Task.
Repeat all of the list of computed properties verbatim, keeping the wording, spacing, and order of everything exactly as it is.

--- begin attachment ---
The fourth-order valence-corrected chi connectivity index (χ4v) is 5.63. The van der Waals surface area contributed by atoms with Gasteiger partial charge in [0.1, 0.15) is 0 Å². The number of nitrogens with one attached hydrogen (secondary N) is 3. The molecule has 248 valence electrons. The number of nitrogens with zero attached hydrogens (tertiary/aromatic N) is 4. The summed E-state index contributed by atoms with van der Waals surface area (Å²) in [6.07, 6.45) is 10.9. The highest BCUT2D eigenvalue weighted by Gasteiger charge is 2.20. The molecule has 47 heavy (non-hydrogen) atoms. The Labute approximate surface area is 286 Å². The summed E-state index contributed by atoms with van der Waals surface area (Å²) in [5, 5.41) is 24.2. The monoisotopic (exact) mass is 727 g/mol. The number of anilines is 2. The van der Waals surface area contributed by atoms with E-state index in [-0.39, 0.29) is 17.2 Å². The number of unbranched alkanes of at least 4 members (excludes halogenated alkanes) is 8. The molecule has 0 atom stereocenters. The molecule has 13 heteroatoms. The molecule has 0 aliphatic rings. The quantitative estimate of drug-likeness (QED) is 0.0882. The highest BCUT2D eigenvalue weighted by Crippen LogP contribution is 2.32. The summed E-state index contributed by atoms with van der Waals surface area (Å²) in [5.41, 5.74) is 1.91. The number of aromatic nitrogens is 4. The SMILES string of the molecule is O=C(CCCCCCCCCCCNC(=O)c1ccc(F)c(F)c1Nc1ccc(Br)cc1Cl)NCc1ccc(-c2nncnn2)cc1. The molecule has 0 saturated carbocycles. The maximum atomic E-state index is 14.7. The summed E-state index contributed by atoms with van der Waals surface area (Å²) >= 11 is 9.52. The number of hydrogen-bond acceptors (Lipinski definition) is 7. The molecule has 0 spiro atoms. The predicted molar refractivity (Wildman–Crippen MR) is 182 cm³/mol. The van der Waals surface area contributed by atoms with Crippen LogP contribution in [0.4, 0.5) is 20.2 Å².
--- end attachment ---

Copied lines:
The fourth-order valence-corrected chi connectivity index (χ4v) is 5.63. The van der Waals surface area contributed by atoms with Gasteiger partial charge in [0.1, 0.15) is 0 Å². The number of nitrogens with one attached hydrogen (secondary N) is 3. The molecule has 248 valence electrons. The number of nitrogens with zero attached hydrogens (tertiary/aromatic N) is 4. The summed E-state index contributed by atoms with van der Waals surface area (Å²) in [6.07, 6.45) is 10.9. The highest BCUT2D eigenvalue weighted by Gasteiger charge is 2.20. The molecule has 47 heavy (non-hydrogen) atoms. The Labute approximate surface area is 286 Å². The summed E-state index contributed by atoms with van der Waals surface area (Å²) in [5, 5.41) is 24.2. The monoisotopic (exact) mass is 727 g/mol. The number of anilines is 2. The van der Waals surface area contributed by atoms with E-state index in [-0.39, 0.29) is 17.2 Å². The number of unbranched alkanes of at least 4 members (excludes halogenated alkanes) is 8. The molecule has 0 atom stereocenters. The molecule has 13 heteroatoms. The molecule has 0 aliphatic rings. The quantitative estimate of drug-likeness (QED) is 0.0882. The highest BCUT2D eigenvalue weighted by Crippen LogP contribution is 2.32. The summed E-state index contributed by atoms with van der Waals surface area (Å²) in [5.41, 5.74) is 1.91. The number of aromatic nitrogens is 4. The SMILES string of the molecule is O=C(CCCCCCCCCCCNC(=O)c1ccc(F)c(F)c1Nc1ccc(Br)cc1Cl)NCc1ccc(-c2nncnn2)cc1. The molecule has 0 saturated carbocycles. The maximum atomic E-state index is 14.7. The summed E-state index contributed by atoms with van der Waals surface area (Å²) >= 11 is 9.52. The number of hydrogen-bond acceptors (Lipinski definition) is 7. The molecule has 0 spiro atoms. The predicted molar refractivity (Wildman–Crippen MR) is 182 cm³/mol. The van der Waals surface area contributed by atoms with Crippen LogP contribution in [0.4, 0.5) is 20.2 Å².